Jury Trial

Last updated April 18, 2024
A courtroom with a blurred background of three people sitting in a row, facing one person standing with his hands open.

The heart of the American system of justice is the adversarial process. It is the means by which truth is pursued, justice is done, the individual is protected from government overreach, and community values are expressed.

The contents of this website are for informational purposes only and do not constitute legal advice. The Center for Justice Innovation and its partners maintain this website under Grant No. 15PBJA-22-GK-01567-JAGJ awarded by the Bureau of Justice Assistance.

The National Association of Criminal Defense Lawyers and its partners prepared the content below with funding from Grant No. 2019-YA-BX-K001 awarded by the Bureau of Justice Assistance. This content is currently preserved on this website “as is.” Users should independently confirm that there have been no updates to the law since the content was added.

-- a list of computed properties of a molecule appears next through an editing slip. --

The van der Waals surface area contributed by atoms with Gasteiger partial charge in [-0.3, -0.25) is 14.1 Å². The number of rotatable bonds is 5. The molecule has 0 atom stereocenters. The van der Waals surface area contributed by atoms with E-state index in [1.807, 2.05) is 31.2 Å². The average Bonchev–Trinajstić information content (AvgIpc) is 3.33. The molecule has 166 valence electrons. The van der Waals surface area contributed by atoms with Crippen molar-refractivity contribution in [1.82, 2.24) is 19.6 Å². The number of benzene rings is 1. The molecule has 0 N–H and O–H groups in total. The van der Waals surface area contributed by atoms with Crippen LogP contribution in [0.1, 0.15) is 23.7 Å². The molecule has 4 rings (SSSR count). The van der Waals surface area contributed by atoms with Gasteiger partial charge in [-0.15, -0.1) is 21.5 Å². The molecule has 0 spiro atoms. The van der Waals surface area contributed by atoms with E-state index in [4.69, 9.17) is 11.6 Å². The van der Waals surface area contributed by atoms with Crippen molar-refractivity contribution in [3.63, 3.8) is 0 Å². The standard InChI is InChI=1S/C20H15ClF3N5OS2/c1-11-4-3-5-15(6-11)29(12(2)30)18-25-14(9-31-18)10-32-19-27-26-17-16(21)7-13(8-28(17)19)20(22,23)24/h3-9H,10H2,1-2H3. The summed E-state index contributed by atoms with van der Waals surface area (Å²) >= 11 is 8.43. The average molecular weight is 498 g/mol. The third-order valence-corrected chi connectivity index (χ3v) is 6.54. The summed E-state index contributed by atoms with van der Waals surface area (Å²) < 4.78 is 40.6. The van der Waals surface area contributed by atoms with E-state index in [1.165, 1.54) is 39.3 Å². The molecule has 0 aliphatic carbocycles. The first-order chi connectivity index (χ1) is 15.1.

Vanishing Trial Resources

Today, more than 95% of all cases are resolved through plea and without trial. This shift is eroding the fundamental balance our judicial process is meant to strike. It cannot be attributed to a single cause and is not restricted to a particular region or case type. Reversing this trend requires judges, court administrators, prosecutors, defense attorneys, local and state governments, and the community to work together to examine and change their criminal justice infrastructure and culture.